Get A Dubious Expediency

CFER Executive Vice President Professor Gail Heriot recently published an excellent edited volume named A Dubious Expediency: How Race Preferences Damage Higher Education. This much-anticipated book encompasses eight poignant essays written by legal scholars, education experts, award-winning authors and policy analysts. Collectively, these thought-provoking writings critically examine the effects of race-preferential paradigm on our higher education system, its scapegoats and intended beneficiaries, around a profound research question: Should we sacrifice the principles of equal citizenship and merit for the sake of dubious expediency?

You can request a copy of A Dubious Expediency here. We hope you enjoy reading this timely publication and learn from some of the best thinkers on the subject of race-based affirmative action.

The two prestigious editors of this book are Gail Heriot and Maimon Schwarzschild. Gail Heriot is a professor of law at the University of San Diego and a member of the U.S. Commission on Civil Rights. She sits on the board of directors of the American Civil Rights Project, Californians for Equal Rights Foundation, the National Association of Scholars, and its state affiliate, the California Association of Scholars. She was co-chair of both the campaign for California’s Proposition 209 in 1996 and the successful campaign to prevent its repeal in 2020. She blogs at Instapundit and the Volokh Conspiracy.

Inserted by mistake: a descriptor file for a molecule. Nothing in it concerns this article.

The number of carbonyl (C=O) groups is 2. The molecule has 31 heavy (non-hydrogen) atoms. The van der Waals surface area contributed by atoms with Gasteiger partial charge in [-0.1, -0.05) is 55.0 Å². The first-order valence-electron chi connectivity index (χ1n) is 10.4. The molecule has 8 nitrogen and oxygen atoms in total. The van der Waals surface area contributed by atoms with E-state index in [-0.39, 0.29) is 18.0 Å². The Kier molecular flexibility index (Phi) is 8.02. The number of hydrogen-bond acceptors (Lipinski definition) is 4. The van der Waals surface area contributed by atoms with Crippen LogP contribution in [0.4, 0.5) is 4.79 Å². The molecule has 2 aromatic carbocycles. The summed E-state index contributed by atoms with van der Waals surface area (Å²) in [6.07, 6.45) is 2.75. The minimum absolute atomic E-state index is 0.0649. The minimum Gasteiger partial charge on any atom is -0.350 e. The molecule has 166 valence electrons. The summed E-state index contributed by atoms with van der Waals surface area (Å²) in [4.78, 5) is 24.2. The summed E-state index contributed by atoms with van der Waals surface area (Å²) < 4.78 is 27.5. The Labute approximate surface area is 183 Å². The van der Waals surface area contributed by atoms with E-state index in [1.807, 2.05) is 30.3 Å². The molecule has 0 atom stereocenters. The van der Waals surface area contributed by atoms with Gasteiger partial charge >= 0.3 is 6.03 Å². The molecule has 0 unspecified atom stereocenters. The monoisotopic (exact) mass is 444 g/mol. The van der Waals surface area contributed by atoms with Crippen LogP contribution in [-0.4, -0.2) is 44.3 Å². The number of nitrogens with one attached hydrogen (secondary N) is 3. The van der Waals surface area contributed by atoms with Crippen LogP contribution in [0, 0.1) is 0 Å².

Maimon Schwarzschild is a professor of law at the University of San Diego and an affiliated professor at the University of Haifa. He is a member of the California State Advisory Committee to the U.S. Commission on Civil Rights. He is a member of the editorial board of the Journal of Law & Philosophy. He is an English barrister and has been a visiting professor at the University of Paris/Sorbonne and the Hebrew University in Jerusalem.

The fact-filled and hard-hitting chapters are by Heather Mac Donald, Peter N. Kirsanow, Peter W. Wood, Lance Izumi and Rowena Itchon, John Ellis, Carissa Mulder, and the editors Gail Heriot and Maimon Schwarzschild.

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